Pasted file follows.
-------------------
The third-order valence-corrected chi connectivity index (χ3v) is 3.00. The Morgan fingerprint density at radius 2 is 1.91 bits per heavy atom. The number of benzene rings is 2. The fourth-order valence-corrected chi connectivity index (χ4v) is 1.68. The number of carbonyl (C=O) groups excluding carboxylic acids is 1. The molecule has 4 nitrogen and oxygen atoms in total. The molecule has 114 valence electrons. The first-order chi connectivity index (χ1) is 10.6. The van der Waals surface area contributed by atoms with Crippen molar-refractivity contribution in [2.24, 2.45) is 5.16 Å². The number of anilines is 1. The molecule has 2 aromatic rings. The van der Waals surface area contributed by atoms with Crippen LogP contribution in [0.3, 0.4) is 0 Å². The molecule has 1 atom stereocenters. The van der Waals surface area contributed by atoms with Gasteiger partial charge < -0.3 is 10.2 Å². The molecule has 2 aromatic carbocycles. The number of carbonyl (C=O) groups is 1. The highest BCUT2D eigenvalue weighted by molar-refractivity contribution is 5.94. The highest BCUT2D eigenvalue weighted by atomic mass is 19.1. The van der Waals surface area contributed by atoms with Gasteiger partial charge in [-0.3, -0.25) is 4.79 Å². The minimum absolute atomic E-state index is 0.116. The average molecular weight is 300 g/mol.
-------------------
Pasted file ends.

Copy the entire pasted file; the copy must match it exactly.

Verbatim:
The third-order valence-corrected chi connectivity index (χ3v) is 3.00. The Morgan fingerprint density at radius 2 is 1.91 bits per heavy atom. The number of benzene rings is 2. The fourth-order valence-corrected chi connectivity index (χ4v) is 1.68. The number of carbonyl (C=O) groups excluding carboxylic acids is 1. The molecule has 4 nitrogen and oxygen atoms in total. The molecule has 114 valence electrons. The first-order chi connectivity index (χ1) is 10.6. The van der Waals surface area contributed by atoms with Crippen molar-refractivity contribution in [2.24, 2.45) is 5.16 Å². The number of anilines is 1. The molecule has 2 aromatic rings. The van der Waals surface area contributed by atoms with Crippen LogP contribution in [0.3, 0.4) is 0 Å². The molecule has 1 atom stereocenters. The van der Waals surface area contributed by atoms with Gasteiger partial charge < -0.3 is 10.2 Å². The molecule has 2 aromatic carbocycles. The number of carbonyl (C=O) groups is 1. The highest BCUT2D eigenvalue weighted by molar-refractivity contribution is 5.94. The highest BCUT2D eigenvalue weighted by atomic mass is 19.1. The van der Waals surface area contributed by atoms with Gasteiger partial charge in [-0.3, -0.25) is 4.79 Å². The minimum absolute atomic E-state index is 0.116. The average molecular weight is 300 g/mol.